HHS-OIG Issues Fiscal Year 2010 Work Plan

Author:Mr Frank Sheeder III, Keri L. Tonn and Asha B. Scielzo
Profession:Jones Day
 
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On October 1, 2009, the Department of Health and Human Services Office of Inspector General ("HHS-OIG") released its Work Plan for the 2010 fiscal year ("2010 Work Plan"). The 2010 Work Plan highlights the areas in which the HHS-OIG intends to focus in the fiscal year that began on October 1, 2009. This year is no different from prior years, in that the HHS-OIG has identified several "new start" areas along with several "work in progress" areas.

The 2010 Work Plan serves as an important compliance tool for all types of providers and should be reviewed carefully. This Commentary provides an overview of noteworthy items relating to hospitals and certain other Part A and Part B providers, but it is not an exhaustive listing of all of the focus areas identified by the HHS-OIG.

Hospitals "New Start" Items Identified in the 2010 Work Plan

Hospital Payments for Nonphysician Outpatient Services under the Inpatient Prospective Payment System ("IPPS")

Under the IPPS, hospitals are typically paid in full for inpatient stays and hospitals do not receive additional payments for nonphysician services. Further, separate payments are not made for outpatient diagnostic services 2010 Work Planand admission-related nondiagnostic services rendered up to three days before the dates of admission. The HHS-OIG intends to review the appropriateness of payments for nonphysician outpatient services that were provided to beneficiaries before or during Medicare Part A-covered hospital stays. In the 2010 Work Plan, the HHS-OIG indicated that previous HHS-OIG work in this area "identified significant numbers of improper claims."

Reliability of Hospital-Related Quality Measure Data

Hospitals are required to submit quality data for a set of indicators to the Centers for Medicare and Medicaid Services ("CMS") or risk a reduction in payments. The HHS-OIG intends to review hospitals' controls related to the accuracy of such data.

Hospital Admissions with Conditions Coded Present-on-Admission

For Medicare claims, acute care hospitals are required to report which diagnoses were present when a patient was admitted to the hospital. For some diagnoses, the hospital receives a lower payment if specific conditions were acquired in the hospital. The HHS-OIG intends to review Medicare claims to determine the number of inpatient hospital admissions for which diagnoses were coded as present-on-admission and which types of facilities most frequently transferred patients with a present-on-admission status to other providers.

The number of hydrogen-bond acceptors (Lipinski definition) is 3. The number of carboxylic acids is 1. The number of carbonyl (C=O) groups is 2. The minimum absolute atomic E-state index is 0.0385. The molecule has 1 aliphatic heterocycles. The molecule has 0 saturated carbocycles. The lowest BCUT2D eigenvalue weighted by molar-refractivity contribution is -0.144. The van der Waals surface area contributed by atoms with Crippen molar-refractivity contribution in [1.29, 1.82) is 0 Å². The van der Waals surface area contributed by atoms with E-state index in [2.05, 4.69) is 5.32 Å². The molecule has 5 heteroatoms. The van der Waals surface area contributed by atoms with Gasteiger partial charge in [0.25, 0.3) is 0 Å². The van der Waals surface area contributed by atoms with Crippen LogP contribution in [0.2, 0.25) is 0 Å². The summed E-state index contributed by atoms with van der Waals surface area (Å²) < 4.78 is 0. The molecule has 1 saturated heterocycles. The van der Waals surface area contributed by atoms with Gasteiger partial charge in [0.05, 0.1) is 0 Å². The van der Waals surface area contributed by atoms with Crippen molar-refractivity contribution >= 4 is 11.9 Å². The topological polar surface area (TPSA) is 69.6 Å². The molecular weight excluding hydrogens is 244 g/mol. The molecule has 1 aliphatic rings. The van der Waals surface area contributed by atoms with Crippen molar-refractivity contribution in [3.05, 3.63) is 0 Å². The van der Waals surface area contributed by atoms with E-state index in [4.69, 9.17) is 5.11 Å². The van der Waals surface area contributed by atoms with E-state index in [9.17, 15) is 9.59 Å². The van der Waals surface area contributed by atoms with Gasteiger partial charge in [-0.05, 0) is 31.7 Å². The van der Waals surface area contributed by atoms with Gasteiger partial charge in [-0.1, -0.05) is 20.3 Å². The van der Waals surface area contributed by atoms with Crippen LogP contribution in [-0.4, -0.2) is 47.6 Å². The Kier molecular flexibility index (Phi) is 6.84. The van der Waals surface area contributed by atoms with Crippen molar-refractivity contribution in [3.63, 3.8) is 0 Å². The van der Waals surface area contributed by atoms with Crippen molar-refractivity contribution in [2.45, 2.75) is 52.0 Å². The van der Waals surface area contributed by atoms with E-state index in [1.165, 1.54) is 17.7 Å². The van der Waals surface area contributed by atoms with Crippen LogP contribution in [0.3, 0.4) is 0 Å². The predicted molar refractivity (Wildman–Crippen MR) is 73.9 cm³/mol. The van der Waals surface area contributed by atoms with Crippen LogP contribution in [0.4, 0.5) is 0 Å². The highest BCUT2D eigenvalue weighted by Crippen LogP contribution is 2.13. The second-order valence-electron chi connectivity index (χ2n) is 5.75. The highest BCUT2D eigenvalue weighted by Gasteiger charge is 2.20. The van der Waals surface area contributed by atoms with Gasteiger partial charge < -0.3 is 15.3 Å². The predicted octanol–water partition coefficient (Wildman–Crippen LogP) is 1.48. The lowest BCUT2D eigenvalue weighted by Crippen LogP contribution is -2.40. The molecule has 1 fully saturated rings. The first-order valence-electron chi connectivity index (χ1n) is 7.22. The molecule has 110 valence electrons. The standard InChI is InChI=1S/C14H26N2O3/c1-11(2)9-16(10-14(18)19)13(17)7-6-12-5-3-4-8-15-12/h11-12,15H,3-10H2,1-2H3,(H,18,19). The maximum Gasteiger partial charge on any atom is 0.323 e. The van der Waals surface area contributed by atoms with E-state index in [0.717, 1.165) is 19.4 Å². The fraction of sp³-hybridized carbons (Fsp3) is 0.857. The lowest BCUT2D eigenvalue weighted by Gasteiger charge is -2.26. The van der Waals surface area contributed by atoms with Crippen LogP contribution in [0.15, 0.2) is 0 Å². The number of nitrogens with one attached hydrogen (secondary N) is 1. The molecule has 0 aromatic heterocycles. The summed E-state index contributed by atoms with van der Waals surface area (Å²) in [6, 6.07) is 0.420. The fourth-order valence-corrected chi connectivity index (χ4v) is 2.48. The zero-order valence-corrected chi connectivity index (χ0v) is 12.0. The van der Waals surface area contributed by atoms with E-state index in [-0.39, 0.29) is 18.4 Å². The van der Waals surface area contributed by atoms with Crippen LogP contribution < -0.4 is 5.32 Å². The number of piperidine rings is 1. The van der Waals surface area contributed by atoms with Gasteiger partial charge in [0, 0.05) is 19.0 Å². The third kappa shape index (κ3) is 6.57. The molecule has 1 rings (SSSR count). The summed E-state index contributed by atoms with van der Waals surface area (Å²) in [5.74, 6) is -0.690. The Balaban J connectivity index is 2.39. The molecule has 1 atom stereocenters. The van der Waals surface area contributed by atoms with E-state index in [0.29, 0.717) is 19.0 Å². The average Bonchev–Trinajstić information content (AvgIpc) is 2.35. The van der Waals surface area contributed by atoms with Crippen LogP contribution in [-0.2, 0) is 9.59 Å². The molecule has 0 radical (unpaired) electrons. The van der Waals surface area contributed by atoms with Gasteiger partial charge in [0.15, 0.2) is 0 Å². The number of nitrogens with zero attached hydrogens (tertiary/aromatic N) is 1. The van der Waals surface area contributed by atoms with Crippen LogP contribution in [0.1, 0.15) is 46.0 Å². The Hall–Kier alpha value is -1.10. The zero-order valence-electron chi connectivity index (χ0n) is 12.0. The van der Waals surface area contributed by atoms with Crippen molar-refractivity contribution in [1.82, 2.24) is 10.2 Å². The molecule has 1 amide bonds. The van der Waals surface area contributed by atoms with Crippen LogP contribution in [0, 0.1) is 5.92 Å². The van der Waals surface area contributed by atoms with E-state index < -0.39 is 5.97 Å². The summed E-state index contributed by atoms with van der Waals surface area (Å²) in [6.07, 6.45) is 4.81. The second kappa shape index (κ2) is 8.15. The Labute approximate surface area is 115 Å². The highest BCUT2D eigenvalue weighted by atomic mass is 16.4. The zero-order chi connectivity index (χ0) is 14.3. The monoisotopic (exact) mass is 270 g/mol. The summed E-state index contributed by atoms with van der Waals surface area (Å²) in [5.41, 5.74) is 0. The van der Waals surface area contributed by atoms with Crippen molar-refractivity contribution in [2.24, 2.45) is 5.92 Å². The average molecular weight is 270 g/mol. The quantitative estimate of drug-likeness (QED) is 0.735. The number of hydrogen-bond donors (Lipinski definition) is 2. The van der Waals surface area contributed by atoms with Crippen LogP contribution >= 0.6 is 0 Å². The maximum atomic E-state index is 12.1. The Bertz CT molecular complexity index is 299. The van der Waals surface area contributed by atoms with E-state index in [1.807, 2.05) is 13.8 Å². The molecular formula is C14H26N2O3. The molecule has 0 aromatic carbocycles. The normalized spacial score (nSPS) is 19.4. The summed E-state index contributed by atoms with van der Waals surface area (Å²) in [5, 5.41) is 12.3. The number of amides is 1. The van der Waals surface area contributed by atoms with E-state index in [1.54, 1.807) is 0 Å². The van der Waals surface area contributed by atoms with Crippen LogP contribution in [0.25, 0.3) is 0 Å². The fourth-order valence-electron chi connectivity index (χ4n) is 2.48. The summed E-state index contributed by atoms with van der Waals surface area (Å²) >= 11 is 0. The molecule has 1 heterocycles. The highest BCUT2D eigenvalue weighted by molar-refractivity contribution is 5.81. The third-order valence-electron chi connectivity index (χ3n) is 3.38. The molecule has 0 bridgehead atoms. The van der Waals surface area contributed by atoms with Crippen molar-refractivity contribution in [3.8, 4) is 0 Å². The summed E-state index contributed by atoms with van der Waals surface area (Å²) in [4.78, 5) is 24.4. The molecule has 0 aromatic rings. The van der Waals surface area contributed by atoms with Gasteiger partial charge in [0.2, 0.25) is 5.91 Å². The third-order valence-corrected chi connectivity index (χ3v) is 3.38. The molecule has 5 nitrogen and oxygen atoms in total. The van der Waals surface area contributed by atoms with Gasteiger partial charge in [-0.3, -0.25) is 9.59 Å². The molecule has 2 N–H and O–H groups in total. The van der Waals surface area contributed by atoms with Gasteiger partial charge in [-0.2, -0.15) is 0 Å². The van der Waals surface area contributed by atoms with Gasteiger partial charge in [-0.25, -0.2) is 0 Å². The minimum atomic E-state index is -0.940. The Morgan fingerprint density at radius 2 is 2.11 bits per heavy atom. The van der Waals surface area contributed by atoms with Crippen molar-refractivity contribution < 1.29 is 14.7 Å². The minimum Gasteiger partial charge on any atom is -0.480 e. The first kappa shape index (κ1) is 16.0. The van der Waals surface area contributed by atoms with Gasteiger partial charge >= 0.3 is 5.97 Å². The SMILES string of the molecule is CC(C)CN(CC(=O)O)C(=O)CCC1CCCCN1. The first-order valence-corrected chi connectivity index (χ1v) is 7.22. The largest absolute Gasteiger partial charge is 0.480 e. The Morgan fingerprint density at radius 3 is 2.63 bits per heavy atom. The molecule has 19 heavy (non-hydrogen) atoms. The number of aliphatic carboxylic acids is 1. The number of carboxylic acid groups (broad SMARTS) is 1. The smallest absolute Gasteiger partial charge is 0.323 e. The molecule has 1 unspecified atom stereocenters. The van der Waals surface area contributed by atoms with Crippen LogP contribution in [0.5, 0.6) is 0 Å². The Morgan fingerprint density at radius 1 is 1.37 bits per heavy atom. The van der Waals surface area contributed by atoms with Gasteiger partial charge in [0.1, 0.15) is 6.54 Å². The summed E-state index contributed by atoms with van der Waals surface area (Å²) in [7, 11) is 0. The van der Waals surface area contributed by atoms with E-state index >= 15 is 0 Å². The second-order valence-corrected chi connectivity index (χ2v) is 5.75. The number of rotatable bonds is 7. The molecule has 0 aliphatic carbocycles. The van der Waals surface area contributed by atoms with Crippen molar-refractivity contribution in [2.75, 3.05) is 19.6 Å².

Hospital Readmissions

If a same-day readmission occurs for symptoms related to, or for evaluation or management of, the prior stay's medical condition, the hospital is entitled to only one diagnosis-related group payment, except in limited circumstances. This issue dates back to 2004 when CMS initiated an edit to reject subsequent claims for same-day readmission. The HHS-OIG intends to determine the extent of the exceptions used and the extent of oversight of readmission cases.

Oversight of Hospitals' Compliance with the Emergency Medical Treatment and Labor Act ("EMTALA")

CMS is responsible for overseeing hospitals' compliance with EMTALA standards. The HHS-OIG intends to identify any variations in EMTALA complaints and cases referred to States, how CMS tracks these complaints and cases, and whether required peer reviews have taken place before CMS has decided whether to terminate noncompliant providers from participation in the Medicare program.

Observation Services During Outpatient Visits

The HHS-OIG intends to assess whether, and to what extent, a hospital's use of observation services affects the care Medicare beneficiaries receive and their ability to pay out-of-pocket expenses for the services. The results of this action item might lead to changes in observation standards.

Coding and Documentation Changes Under the Medicare Severity Diagnostic Related Group ("DRG") System

After CMS revised its hospital inpatient reimbursement system to improve recognition of severity of illness and resource consumption, the number of DRGs increased from 538 to 745. The HHS-OIG intends to review coding trends under the new system to assess whether the additional DRGs are susceptible to potential upcoding.

"Work in Progress" Items Continued from Fiscal...

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